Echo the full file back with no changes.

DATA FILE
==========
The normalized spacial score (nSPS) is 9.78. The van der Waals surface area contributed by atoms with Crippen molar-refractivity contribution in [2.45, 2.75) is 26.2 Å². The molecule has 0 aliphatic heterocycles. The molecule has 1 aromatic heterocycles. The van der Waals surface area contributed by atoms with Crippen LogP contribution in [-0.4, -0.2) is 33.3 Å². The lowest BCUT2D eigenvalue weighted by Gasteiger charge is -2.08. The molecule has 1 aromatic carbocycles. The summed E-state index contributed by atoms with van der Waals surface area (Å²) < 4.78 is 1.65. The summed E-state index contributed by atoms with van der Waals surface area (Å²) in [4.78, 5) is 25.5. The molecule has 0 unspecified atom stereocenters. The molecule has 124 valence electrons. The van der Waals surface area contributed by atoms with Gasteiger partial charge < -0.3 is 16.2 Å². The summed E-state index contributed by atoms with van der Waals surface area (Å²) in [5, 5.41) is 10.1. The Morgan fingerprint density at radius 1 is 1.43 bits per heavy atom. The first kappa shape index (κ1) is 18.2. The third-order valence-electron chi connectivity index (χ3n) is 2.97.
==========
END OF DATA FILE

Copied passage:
The normalized spacial score (nSPS) is 9.78. The van der Waals surface area contributed by atoms with Crippen molar-refractivity contribution in [2.45, 2.75) is 26.2 Å². The molecule has 0 aliphatic heterocycles. The molecule has 1 aromatic heterocycles. The van der Waals surface area contributed by atoms with Crippen LogP contribution in [-0.4, -0.2) is 33.3 Å². The lowest BCUT2D eigenvalue weighted by Gasteiger charge is -2.08. The molecule has 1 aromatic carbocycles. The summed E-state index contributed by atoms with van der Waals surface area (Å²) < 4.78 is 1.65. The summed E-state index contributed by atoms with van der Waals surface area (Å²) in [4.78, 5) is 25.5. The molecule has 0 unspecified atom stereocenters. The molecule has 124 valence electrons. The van der Waals surface area contributed by atoms with Gasteiger partial charge < -0.3 is 16.2 Å². The summed E-state index contributed by atoms with van der Waals surface area (Å²) in [5, 5.41) is 10.1. The Morgan fingerprint density at radius 1 is 1.43 bits per heavy atom. The first kappa shape index (κ1) is 18.2. The third-order valence-electron chi connectivity index (χ3n) is 2.97.